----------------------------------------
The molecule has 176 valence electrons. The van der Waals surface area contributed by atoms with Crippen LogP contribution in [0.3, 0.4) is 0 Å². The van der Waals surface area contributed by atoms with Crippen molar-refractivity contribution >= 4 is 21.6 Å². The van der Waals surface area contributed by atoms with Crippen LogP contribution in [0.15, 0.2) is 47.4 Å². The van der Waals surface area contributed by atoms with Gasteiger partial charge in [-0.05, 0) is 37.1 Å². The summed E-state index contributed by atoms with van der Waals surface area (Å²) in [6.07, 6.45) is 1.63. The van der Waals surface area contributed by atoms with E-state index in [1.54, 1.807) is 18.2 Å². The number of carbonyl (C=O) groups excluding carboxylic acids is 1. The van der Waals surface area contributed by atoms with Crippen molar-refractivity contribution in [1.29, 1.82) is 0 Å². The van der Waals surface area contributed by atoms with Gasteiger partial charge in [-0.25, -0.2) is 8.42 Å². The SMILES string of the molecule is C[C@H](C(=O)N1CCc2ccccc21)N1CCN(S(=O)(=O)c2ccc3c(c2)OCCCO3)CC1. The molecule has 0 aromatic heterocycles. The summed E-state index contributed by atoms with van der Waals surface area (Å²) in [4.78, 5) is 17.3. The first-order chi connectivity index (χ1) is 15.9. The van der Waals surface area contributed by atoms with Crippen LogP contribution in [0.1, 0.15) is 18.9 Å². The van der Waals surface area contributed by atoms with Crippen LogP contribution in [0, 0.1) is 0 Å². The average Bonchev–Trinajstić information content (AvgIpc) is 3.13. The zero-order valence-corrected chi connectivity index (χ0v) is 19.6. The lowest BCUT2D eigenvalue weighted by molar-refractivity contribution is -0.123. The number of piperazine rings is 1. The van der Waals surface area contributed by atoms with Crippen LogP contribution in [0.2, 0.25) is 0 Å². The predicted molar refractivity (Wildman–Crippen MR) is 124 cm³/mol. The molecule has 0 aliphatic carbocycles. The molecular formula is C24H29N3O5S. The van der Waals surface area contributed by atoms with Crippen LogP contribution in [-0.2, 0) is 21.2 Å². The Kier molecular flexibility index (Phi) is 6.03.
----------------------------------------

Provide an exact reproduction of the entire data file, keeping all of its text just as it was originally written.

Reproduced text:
The molecule has 176 valence electrons. The van der Waals surface area contributed by atoms with Crippen LogP contribution in [0.3, 0.4) is 0 Å². The van der Waals surface area contributed by atoms with Crippen molar-refractivity contribution >= 4 is 21.6 Å². The van der Waals surface area contributed by atoms with Crippen LogP contribution in [0.15, 0.2) is 47.4 Å². The van der Waals surface area contributed by atoms with Gasteiger partial charge in [-0.05, 0) is 37.1 Å². The summed E-state index contributed by atoms with van der Waals surface area (Å²) in [6.07, 6.45) is 1.63. The van der Waals surface area contributed by atoms with E-state index in [1.54, 1.807) is 18.2 Å². The number of carbonyl (C=O) groups excluding carboxylic acids is 1. The van der Waals surface area contributed by atoms with Crippen molar-refractivity contribution in [1.29, 1.82) is 0 Å². The van der Waals surface area contributed by atoms with Gasteiger partial charge in [-0.25, -0.2) is 8.42 Å². The SMILES string of the molecule is C[C@H](C(=O)N1CCc2ccccc21)N1CCN(S(=O)(=O)c2ccc3c(c2)OCCCO3)CC1. The molecule has 0 aromatic heterocycles. The summed E-state index contributed by atoms with van der Waals surface area (Å²) in [4.78, 5) is 17.3. The first-order chi connectivity index (χ1) is 15.9. The van der Waals surface area contributed by atoms with Crippen LogP contribution in [0.1, 0.15) is 18.9 Å². The van der Waals surface area contributed by atoms with Crippen LogP contribution in [0, 0.1) is 0 Å². The average Bonchev–Trinajstić information content (AvgIpc) is 3.13. The zero-order valence-corrected chi connectivity index (χ0v) is 19.6. The lowest BCUT2D eigenvalue weighted by molar-refractivity contribution is -0.123. The number of piperazine rings is 1. The van der Waals surface area contributed by atoms with Crippen LogP contribution in [0.2, 0.25) is 0 Å². The predicted molar refractivity (Wildman–Crippen MR) is 124 cm³/mol. The molecule has 0 aliphatic carbocycles. The molecular formula is C24H29N3O5S. The van der Waals surface area contributed by atoms with Crippen LogP contribution in [-0.2, 0) is 21.2 Å². The Kier molecular flexibility index (Phi) is 6.03.